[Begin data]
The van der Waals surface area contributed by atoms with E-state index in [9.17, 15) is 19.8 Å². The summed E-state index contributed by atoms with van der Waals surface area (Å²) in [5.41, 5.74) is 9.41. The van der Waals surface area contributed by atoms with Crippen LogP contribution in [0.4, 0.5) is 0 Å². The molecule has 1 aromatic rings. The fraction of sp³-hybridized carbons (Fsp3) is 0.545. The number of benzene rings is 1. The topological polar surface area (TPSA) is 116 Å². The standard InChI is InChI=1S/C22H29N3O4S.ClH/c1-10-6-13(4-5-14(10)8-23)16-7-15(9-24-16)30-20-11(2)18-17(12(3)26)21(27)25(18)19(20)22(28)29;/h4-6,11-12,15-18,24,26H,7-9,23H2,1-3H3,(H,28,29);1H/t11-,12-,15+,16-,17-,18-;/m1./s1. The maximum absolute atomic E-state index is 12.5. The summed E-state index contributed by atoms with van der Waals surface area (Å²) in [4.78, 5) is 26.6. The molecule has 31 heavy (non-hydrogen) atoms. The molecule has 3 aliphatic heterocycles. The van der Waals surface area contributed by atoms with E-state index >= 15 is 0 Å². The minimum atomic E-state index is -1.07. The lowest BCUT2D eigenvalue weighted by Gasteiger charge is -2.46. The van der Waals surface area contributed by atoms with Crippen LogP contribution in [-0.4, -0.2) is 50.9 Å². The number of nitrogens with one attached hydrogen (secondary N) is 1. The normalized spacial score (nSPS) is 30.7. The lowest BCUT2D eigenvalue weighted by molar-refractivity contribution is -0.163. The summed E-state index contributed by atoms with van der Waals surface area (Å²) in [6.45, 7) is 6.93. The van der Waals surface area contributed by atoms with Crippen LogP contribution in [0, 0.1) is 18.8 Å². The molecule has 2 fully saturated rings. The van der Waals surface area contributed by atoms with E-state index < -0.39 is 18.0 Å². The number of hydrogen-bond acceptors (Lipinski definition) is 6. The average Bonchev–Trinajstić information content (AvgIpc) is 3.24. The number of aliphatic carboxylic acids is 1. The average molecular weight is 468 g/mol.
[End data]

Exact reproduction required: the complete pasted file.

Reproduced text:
The van der Waals surface area contributed by atoms with E-state index in [9.17, 15) is 19.8 Å². The summed E-state index contributed by atoms with van der Waals surface area (Å²) in [5.41, 5.74) is 9.41. The van der Waals surface area contributed by atoms with Crippen LogP contribution in [0.4, 0.5) is 0 Å². The molecule has 1 aromatic rings. The fraction of sp³-hybridized carbons (Fsp3) is 0.545. The number of benzene rings is 1. The topological polar surface area (TPSA) is 116 Å². The standard InChI is InChI=1S/C22H29N3O4S.ClH/c1-10-6-13(4-5-14(10)8-23)16-7-15(9-24-16)30-20-11(2)18-17(12(3)26)21(27)25(18)19(20)22(28)29;/h4-6,11-12,15-18,24,26H,7-9,23H2,1-3H3,(H,28,29);1H/t11-,12-,15+,16-,17-,18-;/m1./s1. The maximum absolute atomic E-state index is 12.5. The summed E-state index contributed by atoms with van der Waals surface area (Å²) in [4.78, 5) is 26.6. The molecule has 31 heavy (non-hydrogen) atoms. The molecule has 3 aliphatic heterocycles. The van der Waals surface area contributed by atoms with E-state index >= 15 is 0 Å². The minimum atomic E-state index is -1.07. The lowest BCUT2D eigenvalue weighted by Gasteiger charge is -2.46. The van der Waals surface area contributed by atoms with Crippen LogP contribution in [-0.4, -0.2) is 50.9 Å². The number of nitrogens with one attached hydrogen (secondary N) is 1. The normalized spacial score (nSPS) is 30.7. The lowest BCUT2D eigenvalue weighted by molar-refractivity contribution is -0.163. The summed E-state index contributed by atoms with van der Waals surface area (Å²) in [6.45, 7) is 6.93. The van der Waals surface area contributed by atoms with Crippen LogP contribution in [0, 0.1) is 18.8 Å². The molecule has 2 fully saturated rings. The van der Waals surface area contributed by atoms with E-state index < -0.39 is 18.0 Å². The number of hydrogen-bond acceptors (Lipinski definition) is 6. The average Bonchev–Trinajstić information content (AvgIpc) is 3.24. The number of aliphatic carboxylic acids is 1. The average molecular weight is 468 g/mol.